I am looking for an exact way of evaluating the partition function of the $q$-state Potts model on a $2D$ grid of size $N \times H$:

$$ \mathcal{Z}(\beta) = \sum_{\left(\sigma_{i, j}\right)_{\substack{1 \leq i \leq N\\1 \leq j \leq H}} \in \left\{1,\,\ldots,\,q\right\}^{N \times H}}\exp\left(\beta\left\{\sum_{\substack{1 \leq i < N\\1 \leq j \leq H}}\mathbf{1}\left[\sigma_{i, j} = \sigma_{i + 1, j}\right] + \sum_{\substack{1 \leq i \leq N\\1 \leq j < H}}\mathbf{1}\left[\sigma_{i, j} = \sigma_{i, j + 1}\right]\right\}\right) $$

More specifically, I am interested in the regime where $N$ is arbitrarily large but $H$ is held constant. The requirement for the exact analytic methods are the following:

  • It should have complexity polynomial in $N$.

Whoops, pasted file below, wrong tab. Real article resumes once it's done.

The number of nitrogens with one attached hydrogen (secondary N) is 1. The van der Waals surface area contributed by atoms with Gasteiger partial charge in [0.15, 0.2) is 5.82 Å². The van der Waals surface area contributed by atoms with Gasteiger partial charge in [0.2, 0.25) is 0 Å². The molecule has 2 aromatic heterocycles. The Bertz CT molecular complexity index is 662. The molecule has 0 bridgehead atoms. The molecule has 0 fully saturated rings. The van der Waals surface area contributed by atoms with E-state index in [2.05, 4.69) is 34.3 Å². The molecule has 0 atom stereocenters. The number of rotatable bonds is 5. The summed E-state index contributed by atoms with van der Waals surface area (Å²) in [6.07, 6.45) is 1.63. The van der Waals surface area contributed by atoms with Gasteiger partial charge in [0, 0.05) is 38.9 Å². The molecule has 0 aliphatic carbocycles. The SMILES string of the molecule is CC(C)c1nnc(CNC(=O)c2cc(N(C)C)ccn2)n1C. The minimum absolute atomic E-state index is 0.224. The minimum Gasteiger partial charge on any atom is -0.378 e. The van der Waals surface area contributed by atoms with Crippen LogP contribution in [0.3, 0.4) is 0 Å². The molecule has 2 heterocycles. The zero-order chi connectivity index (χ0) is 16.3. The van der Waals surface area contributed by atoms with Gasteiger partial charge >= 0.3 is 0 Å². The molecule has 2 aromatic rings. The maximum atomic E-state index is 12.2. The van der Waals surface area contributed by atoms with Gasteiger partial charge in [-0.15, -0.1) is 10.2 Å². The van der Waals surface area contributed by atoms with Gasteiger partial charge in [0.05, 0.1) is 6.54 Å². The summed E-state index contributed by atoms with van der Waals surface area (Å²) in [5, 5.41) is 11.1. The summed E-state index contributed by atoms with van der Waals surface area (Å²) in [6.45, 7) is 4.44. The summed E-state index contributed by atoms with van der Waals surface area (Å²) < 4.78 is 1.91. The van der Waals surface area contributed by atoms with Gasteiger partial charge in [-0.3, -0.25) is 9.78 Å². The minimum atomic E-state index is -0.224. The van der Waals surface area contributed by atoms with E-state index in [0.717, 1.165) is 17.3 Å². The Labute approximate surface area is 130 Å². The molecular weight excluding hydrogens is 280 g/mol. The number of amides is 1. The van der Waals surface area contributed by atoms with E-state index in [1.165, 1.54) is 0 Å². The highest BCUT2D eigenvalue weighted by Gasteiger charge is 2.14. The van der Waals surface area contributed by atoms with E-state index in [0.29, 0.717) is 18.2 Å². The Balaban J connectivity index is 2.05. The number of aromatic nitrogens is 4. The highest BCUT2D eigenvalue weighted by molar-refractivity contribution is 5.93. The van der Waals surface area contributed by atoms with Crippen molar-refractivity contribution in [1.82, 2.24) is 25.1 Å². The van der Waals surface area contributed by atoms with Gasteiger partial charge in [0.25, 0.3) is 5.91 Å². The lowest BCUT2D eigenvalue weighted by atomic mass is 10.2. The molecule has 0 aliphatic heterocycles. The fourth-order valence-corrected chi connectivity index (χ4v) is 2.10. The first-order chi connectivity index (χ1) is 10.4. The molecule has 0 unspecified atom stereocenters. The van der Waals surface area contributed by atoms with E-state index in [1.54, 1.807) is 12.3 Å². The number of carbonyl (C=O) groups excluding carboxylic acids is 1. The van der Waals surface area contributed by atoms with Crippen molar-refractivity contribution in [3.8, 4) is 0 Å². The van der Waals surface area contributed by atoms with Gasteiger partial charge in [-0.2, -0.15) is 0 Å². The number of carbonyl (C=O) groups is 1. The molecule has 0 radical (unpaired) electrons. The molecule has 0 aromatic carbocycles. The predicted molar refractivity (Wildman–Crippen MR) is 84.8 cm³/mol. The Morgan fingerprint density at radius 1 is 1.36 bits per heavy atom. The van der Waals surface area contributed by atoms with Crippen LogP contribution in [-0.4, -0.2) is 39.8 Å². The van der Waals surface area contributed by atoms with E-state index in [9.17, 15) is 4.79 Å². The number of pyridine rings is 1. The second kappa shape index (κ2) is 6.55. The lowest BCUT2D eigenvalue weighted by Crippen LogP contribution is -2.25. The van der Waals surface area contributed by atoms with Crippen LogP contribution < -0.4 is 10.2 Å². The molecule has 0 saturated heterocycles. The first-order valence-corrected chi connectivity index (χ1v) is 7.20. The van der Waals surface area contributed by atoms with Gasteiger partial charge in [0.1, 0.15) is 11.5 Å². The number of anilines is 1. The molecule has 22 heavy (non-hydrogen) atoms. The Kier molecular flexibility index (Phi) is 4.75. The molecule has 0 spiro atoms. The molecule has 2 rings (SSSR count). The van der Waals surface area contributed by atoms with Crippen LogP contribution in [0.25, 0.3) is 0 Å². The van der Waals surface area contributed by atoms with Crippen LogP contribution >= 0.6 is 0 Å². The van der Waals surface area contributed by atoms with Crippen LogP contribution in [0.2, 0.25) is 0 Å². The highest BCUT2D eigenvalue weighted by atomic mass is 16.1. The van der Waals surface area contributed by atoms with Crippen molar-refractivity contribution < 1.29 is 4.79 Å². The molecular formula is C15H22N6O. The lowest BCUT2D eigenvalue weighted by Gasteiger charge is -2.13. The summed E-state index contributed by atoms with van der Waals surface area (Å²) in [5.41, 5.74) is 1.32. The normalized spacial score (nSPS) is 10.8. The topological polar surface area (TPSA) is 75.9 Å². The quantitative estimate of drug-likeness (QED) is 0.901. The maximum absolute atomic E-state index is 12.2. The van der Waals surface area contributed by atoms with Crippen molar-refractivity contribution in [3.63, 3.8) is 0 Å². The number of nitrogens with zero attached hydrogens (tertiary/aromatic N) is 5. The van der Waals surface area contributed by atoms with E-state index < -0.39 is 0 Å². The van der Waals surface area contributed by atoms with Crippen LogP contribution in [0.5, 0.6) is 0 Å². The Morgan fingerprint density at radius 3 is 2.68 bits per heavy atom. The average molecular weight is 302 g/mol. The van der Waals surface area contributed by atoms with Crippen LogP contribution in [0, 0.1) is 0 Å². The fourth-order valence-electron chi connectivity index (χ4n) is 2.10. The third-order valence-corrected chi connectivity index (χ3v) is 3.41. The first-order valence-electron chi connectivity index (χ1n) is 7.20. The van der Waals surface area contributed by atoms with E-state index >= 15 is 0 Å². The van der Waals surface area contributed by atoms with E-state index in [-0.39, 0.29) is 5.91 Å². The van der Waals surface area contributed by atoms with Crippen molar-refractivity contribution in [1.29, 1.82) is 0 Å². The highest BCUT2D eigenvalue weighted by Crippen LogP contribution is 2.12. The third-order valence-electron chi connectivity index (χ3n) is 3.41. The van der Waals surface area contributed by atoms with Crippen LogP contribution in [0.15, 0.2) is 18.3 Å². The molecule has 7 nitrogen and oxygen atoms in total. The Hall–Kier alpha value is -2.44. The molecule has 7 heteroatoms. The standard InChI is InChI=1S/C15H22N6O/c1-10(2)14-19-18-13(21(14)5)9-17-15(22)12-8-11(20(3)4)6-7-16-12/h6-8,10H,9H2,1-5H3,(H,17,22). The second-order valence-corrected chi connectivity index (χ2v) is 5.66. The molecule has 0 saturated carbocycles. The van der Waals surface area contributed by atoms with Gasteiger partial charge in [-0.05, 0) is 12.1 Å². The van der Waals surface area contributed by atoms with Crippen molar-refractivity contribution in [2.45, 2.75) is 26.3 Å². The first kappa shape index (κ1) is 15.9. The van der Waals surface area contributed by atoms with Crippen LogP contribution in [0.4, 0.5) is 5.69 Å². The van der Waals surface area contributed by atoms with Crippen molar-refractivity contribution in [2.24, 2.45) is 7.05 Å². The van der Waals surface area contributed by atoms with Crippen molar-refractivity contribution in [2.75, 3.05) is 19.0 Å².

• It should have complexity independent of $q$.
  • However, let us say the complexity in $h$ does not matter in first approximation (it may be exponential or worse).

As a non-expert in analytic methods of statistical physics, I have currently come up with the following:

  • Apply the naive transfer matrix method along the large, size $N$, dimension. This involves matrices of size $q^H \times q^H$, hence does not satisfy the requirement of independence in $q$.
  • By exploiting the symmetries of the transfer matrix, I could reduce that to matrices of size at most $2^HB_H^2$, where $B_H$ (Bell number) is the number of partitions of a set of $H$. This is now independent of the number of states $q$, though quite huge as a function of $H$!

Is is the best one can do indeed? As a non-expert, I have good reasons to doubt that and I would appreciate if more knowledgeable people could share their thoughts!



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